While many players and GMs really don't like romantic character arcs or are in it just for the comedic appeal of flirting around a gaming table full of buddies, there are some who through personal interest or a strong ability to suspend disbelief can really get a lot out of it. This can be especially true in solo campaigns where there's more space and time to delve into a single character's personal interests. Especially since romantic sub-plots tend to develop more readily and naturally between a PC and an NPC than between PCs - likely because players are closer to their avatars than a GM to one member of a giant cast.
However for those who have delved into romantic sub-plots, they may have noticed the same issue arise that does in television series world-wide. Once the romance is consummated, either by marriage or in some cases sex, the interest in that interaction slowly starts to fizzle.
The reason for this is that Conflict = Story and thus the very conflicts that had driven the romantic angle, once resolved, pushes that interaction further and further into the dull downtime space of the tale. After all, you don't play out the other elements of mundane existence or, if you do, they're treated as a prelude rather than the main event.
The fact remains that the clearest and most driving motivation of a romantic sub-plot (the "Will they?" "Won't they?") angle can raise its head the moment two characters hit it off. Once it has been resolved that "Yes, they will," you're stuck trying to figure out where to go from there. So firstly I'd recommend that you play around with that tension for awhile. You don't need to go to ridiculous lengths to keep the two separated (i.e. like many television shows) but if there are valid reasons for the two to dance around each other, do so. The flirting can be half the fun.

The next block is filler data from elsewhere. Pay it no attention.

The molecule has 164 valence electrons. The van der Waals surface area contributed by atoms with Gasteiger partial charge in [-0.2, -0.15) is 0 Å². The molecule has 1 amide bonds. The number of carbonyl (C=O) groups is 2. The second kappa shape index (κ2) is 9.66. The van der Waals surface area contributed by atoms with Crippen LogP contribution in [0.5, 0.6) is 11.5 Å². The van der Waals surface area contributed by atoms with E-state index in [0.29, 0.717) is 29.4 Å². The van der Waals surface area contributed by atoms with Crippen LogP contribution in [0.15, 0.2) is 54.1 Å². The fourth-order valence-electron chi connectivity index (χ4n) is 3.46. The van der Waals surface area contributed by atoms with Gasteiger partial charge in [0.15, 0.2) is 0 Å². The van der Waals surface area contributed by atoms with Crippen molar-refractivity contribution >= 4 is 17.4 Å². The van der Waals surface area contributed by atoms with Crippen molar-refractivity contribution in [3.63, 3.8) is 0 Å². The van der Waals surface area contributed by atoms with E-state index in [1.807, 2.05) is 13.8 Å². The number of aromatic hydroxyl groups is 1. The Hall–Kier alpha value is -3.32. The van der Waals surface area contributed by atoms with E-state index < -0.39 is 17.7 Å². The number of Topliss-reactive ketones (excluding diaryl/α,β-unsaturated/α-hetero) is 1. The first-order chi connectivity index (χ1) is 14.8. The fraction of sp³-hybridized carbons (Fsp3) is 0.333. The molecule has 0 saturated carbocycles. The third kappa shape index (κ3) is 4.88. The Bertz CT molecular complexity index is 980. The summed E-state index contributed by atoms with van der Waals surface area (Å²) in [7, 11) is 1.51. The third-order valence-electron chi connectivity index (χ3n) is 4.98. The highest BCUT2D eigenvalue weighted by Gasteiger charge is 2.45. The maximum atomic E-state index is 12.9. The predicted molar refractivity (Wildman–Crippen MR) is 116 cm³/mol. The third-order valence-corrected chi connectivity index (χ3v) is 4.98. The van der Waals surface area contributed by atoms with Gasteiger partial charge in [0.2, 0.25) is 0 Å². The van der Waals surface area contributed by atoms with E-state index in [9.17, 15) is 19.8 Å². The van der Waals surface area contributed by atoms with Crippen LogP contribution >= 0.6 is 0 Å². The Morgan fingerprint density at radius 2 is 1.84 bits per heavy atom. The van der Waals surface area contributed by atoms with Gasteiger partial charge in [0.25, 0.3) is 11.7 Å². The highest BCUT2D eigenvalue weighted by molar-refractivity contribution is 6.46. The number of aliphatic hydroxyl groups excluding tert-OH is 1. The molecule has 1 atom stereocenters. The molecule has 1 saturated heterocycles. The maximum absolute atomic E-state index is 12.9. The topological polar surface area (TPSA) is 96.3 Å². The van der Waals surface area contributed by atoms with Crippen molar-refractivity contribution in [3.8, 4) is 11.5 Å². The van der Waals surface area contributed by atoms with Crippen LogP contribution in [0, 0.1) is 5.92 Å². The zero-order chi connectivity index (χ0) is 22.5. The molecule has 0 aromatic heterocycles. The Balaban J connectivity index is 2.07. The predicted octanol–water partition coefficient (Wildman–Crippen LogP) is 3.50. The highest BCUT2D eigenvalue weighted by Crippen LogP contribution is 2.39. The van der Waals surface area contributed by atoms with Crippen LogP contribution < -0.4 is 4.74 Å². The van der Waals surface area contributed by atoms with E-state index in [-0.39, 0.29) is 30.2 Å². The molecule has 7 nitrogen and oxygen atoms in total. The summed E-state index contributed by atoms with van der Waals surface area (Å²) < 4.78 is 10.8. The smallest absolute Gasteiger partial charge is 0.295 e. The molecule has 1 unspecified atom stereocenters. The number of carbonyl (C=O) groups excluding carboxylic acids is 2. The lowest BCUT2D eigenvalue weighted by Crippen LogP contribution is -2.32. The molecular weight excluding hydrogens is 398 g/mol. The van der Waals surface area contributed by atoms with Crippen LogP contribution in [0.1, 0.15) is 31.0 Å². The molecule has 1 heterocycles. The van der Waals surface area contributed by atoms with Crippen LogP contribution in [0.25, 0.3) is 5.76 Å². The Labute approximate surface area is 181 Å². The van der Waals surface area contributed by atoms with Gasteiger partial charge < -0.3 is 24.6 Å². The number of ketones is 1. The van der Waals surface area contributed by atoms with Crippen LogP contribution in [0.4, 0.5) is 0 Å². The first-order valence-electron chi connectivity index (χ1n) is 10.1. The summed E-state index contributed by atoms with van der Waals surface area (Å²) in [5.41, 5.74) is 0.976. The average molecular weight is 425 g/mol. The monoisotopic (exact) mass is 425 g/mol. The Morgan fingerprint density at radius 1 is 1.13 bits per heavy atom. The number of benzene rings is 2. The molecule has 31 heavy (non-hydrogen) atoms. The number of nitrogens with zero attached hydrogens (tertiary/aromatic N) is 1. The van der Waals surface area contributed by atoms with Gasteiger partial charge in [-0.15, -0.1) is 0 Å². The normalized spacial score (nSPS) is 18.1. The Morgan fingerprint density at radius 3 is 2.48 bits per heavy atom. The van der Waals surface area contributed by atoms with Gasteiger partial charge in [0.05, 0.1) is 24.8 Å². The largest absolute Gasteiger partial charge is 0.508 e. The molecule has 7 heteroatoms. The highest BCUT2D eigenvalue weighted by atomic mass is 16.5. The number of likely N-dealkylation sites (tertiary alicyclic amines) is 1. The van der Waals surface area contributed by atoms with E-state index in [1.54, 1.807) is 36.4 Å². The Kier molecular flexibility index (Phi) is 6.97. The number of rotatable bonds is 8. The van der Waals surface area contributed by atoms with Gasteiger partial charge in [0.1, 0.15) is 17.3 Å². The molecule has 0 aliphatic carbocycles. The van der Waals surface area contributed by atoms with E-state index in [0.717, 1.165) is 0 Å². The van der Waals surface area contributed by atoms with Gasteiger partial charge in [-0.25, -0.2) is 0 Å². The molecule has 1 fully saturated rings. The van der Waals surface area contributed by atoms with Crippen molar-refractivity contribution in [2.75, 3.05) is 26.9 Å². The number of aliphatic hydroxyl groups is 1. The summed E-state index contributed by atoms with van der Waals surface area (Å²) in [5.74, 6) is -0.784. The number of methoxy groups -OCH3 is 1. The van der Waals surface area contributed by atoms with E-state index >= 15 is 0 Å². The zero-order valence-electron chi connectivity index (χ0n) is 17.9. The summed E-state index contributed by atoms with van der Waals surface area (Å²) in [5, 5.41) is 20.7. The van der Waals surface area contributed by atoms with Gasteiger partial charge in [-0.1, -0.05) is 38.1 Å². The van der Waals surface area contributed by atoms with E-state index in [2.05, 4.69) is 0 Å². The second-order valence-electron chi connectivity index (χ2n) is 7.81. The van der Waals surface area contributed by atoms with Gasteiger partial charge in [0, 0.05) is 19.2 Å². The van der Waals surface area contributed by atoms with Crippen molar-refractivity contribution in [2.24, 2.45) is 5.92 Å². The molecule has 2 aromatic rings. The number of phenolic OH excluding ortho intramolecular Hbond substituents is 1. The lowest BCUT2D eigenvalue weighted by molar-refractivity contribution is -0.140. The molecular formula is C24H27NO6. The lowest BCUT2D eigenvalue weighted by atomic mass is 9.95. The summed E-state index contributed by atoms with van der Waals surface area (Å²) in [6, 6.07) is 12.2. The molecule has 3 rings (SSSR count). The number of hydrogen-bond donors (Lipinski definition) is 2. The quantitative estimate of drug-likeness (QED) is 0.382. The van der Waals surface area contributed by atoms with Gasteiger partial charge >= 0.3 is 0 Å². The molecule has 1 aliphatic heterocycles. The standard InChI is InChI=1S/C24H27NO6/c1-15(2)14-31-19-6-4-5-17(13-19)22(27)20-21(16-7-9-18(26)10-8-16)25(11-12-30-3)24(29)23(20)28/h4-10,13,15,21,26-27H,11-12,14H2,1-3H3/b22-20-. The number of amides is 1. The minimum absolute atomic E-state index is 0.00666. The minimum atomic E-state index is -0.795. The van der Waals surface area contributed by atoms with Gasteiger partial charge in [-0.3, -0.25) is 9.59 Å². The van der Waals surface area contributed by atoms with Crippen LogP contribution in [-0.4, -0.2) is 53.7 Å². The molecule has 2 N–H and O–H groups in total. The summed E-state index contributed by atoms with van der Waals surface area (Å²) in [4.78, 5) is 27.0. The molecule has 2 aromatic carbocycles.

Afterwards you can't rely on flirty tension to keep the story thrumming for very long. Instead you need to find more character questions to ask. The most obvious is the civilian / adventurer spousal conflict, but that can pale pretty quickly and make the civilian look like a jerk ("Sorry I missed your birthday but I just went through level drain to save a village from the undead that would have converted them all"). This could be improved if the civilian had to cover for the player character, as at least then they're an ally. Sure this removes the tension from between the two characters, but that's fine. All you need is to involve them in "a tension" or "question". Mediation certainly works.
If they're an NPC Ally, there's also the temptation to have them kidnapped or put in jeopardy, which can work once or twice but afterwards gets old and staid. Of course having them save themselves while the PCs are coming for them, or having their apparent kidnapping being staged while they're actually out shopping, can certainly make for a change of pace.
Finally if they're part of the adventuring party, consider using non-romantic tensions that can come up with any party dynamic. What if one wants to take prisoners and the other doesn't? What if one craves revenge and the other doesn't see the point? What if someone flirts with one of them? How does the other react? Think about the kind of spice you might add if the player had selected a spouse as an NPC at the start of the campaign. How would you keep them relevant? What would you do to make them interesting?
Hope that helps! If you've ever included a longer running romantic arc in your campaign, let me know how you kept it interesting in the comments box below.